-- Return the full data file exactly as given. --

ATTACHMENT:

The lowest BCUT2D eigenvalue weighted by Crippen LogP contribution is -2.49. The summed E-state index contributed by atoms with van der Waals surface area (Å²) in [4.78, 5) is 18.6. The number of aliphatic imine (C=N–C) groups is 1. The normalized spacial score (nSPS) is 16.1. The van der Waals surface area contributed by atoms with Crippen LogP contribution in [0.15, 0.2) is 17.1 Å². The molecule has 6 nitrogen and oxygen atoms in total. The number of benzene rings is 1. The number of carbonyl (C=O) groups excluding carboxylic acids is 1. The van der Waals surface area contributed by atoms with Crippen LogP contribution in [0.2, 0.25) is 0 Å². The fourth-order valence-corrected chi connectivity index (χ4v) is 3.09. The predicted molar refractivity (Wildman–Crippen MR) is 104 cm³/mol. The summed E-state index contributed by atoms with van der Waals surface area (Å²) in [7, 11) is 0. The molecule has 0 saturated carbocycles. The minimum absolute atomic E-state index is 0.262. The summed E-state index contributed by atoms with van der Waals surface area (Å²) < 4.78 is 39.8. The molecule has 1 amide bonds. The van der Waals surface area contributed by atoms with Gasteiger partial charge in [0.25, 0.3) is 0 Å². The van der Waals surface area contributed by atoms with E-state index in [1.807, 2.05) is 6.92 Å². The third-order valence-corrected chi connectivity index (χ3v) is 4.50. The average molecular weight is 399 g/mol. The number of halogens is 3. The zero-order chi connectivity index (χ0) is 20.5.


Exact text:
The lowest BCUT2D eigenvalue weighted by Crippen LogP contribution is -2.49. The summed E-state index contributed by atoms with van der Waals surface area (Å²) in [4.78, 5) is 18.6. The number of aliphatic imine (C=N–C) groups is 1. The normalized spacial score (nSPS) is 16.1. The van der Waals surface area contributed by atoms with Crippen LogP contribution in [0.15, 0.2) is 17.1 Å². The molecule has 6 nitrogen and oxygen atoms in total. The number of benzene rings is 1. The number of carbonyl (C=O) groups excluding carboxylic acids is 1. The van der Waals surface area contributed by atoms with Crippen LogP contribution in [0.2, 0.25) is 0 Å². The fourth-order valence-corrected chi connectivity index (χ4v) is 3.09. The predicted molar refractivity (Wildman–Crippen MR) is 104 cm³/mol. The summed E-state index contributed by atoms with van der Waals surface area (Å²) in [7, 11) is 0. The molecule has 0 saturated carbocycles. The minimum absolute atomic E-state index is 0.262. The summed E-state index contributed by atoms with van der Waals surface area (Å²) < 4.78 is 39.8. The molecule has 1 amide bonds. The van der Waals surface area contributed by atoms with Gasteiger partial charge in [0.25, 0.3) is 0 Å². The van der Waals surface area contributed by atoms with E-state index in [1.807, 2.05) is 6.92 Å². The third-order valence-corrected chi connectivity index (χ3v) is 4.50. The average molecular weight is 399 g/mol. The number of halogens is 3. The zero-order chi connectivity index (χ0) is 20.5.